Revisting Richard Posner's Decline of the Public Intellectuals Thesis
Matthew C. Nisbet, Ph.D. is Associate Professor of Communication Studies, Public Policy, and Urban Affairs at Northeastern University. Nisbet studies the role of communication and advocacy in policymaking and public affairs, focusing on debates over over climate change, energy, and sustainability. Among awards and recognition, Nisbet has been a Visiting Shorenstein Fellow on Press, Politics, and Public Policy at Harvard University's Kennedy School of Government, a Health Policy Investigator at the Robert Wood Johnson Foundation, and a Google Science Communication Fellow. In 2011, the editors at the journal Nature recommended Nisbet's research as “essential reading for anyone with a passing interest in the climate change debate,” and the New Republic highlighted his work as a “fascinating dissection of the shortcomings of climate activism."
--Guest post by Paula Orlando, American University doctoral student.
Should it take a public intellectual to decide what a public intellectual actually should be? The literature on public intellectuals presents serious tensions regarding the differentiation between academics and public intellectuals as well as the understanding of the proper role that a public intellectual should play in society. In our doctoral seminar this week, we are discussing both the role of public intellectuals but also the nature of applied research and the challenges of research translation.
In Richard Posner’s much discussed 2001 book Public Intellectuals: A Study of Decline, he argues that public intellectualism in the United States has been deteriorating over the last decades and that this is due mostly to their academic overspecialization and lack of accountability. In Posner’s world public intellectuals should be independent thinkers who theorize on general matters of public concern rather than speak to an insular community of experts on very specific subjects, or worse, make pronouncements about the ‘wrong things’ or engage in the prediction mill.
If Posner is correct in asserting that today’s public intellectual is an overspecialized academic, it would seem reasonable to believe they are particularly accurate and insightful forecasters in their areas of expertise. However, according to Philip Tetlock’s study Expert Political Judgment: How Good Is It? How Can We Know?, most specialists perform worse in their forecasting of societal trends and political outcomes than if they simply assigned random outcomes to their predictions. Even in looking at predictions made only within their field of study, the experts were still no more reliable than non-specialists.
In a review at the Washington Post, Robert Boyton, on the other hand, regards Posner’s view as essentially anti-intellectual and incorrect in equating public intellectuals with a slightly higher level punditry, even if Boyton agrees with Posner’s central critique of the public intellectual’s lack of accountability. For Boyton, the public intellectual’s value lies in ideas and their contribution to society in the long term, even if they may not always be great predictors or manifest themselves in a linear pattern. Boyton in fact believes that the very reason why “the best philosophical ideas are so fascinating is that they are unpredictable.”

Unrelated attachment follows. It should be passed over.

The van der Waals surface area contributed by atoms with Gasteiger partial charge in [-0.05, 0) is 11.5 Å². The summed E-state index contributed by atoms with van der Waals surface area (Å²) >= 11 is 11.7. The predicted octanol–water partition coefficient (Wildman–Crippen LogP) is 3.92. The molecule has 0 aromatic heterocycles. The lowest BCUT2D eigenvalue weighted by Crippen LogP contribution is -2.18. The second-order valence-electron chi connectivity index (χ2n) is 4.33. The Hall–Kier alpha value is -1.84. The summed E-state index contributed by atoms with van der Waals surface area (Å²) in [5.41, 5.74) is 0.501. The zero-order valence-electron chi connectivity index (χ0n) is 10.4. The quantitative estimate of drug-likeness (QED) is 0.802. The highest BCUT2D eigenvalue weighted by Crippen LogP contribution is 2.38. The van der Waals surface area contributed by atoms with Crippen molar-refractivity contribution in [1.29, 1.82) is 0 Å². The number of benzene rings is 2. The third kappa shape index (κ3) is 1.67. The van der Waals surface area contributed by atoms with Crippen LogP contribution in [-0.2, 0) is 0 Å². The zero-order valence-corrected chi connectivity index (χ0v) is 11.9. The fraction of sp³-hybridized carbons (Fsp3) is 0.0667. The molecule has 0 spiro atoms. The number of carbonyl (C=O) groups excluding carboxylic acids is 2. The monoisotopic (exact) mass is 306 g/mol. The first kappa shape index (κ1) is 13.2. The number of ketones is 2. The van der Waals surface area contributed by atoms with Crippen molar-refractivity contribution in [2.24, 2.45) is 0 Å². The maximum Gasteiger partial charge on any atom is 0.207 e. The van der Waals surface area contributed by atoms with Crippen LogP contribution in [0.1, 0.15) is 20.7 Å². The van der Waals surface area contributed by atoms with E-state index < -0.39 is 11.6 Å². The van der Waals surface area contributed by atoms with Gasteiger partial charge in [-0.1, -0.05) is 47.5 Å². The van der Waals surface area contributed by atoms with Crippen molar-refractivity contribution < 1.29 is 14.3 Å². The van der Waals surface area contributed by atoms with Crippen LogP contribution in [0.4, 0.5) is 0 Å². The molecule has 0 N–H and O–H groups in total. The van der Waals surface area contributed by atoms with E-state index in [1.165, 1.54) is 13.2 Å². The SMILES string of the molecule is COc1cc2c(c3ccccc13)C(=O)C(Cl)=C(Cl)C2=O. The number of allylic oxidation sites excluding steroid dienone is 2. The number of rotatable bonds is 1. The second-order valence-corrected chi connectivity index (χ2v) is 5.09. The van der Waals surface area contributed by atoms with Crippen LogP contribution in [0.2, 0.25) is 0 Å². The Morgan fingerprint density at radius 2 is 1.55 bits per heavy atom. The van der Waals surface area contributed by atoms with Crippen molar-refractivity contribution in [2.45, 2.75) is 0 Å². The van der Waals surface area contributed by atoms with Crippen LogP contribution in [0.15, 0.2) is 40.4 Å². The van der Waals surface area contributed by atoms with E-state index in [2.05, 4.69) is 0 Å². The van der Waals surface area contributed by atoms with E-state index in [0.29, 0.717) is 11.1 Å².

For those willing to enter the arena of public intellectualism, Amitai Etzioni provides his own ten commandments. He sets forth a vision where a public intellectual balances their willingness to illicit controversy and criticism, the number of subjects they address, and the audience they are hoping to reach. Etzioni sees the role as a “process” and cautions public intellectuals regarding their 15-minutes of fame. He recognizes the fickle nature of today’s media and the role that labeling plays in political discourse. His advice provides a roadmap for moving from the sometimes inaccessible nature of academic writing and issue generation to the more broad based and policy driven analysis that academic training can offer but has difficulty bringing into the realm of an educated though more generalized audience.
Drawing on Etzioni’s advice and an understanding of the pitfalls of using the platform of a public intellectual for predictions, public intellectuals should concentrate on using their specialized knowledge in an applied and accessible manner. Public intellectualism should entail applying knowledge in a transformative manner to benefit society but, at a bare minimum, it should involve translating specialized research in order to make it accessible to the general public.
--Guest post by Paula Orlando, a doctoral student at American University’s School of Communication. Read other posts by AU doctoral students and find out more about the doctoral program in Communication at American University.
Posner, R. A. (2003). Public intellectuals: a study of decline: with a new preface and epilogue: Harvard Univ Pr. , pages 1-17 [PDF].
Boynton, Robert S. (2002, Jan. 20). "'Sounding Off,' a review of Richard Posner's Public Intellectuals," The Washington Post Book World. [HTML]
Menand, L. (2005). Everybody’s An Expert. New Yorker. [PDF]
Etzioni, A. (2010). Reflections of a Sometime-Public Intellectual. PS: Political Science & Politics, 43(04), 651-655. [PDF]
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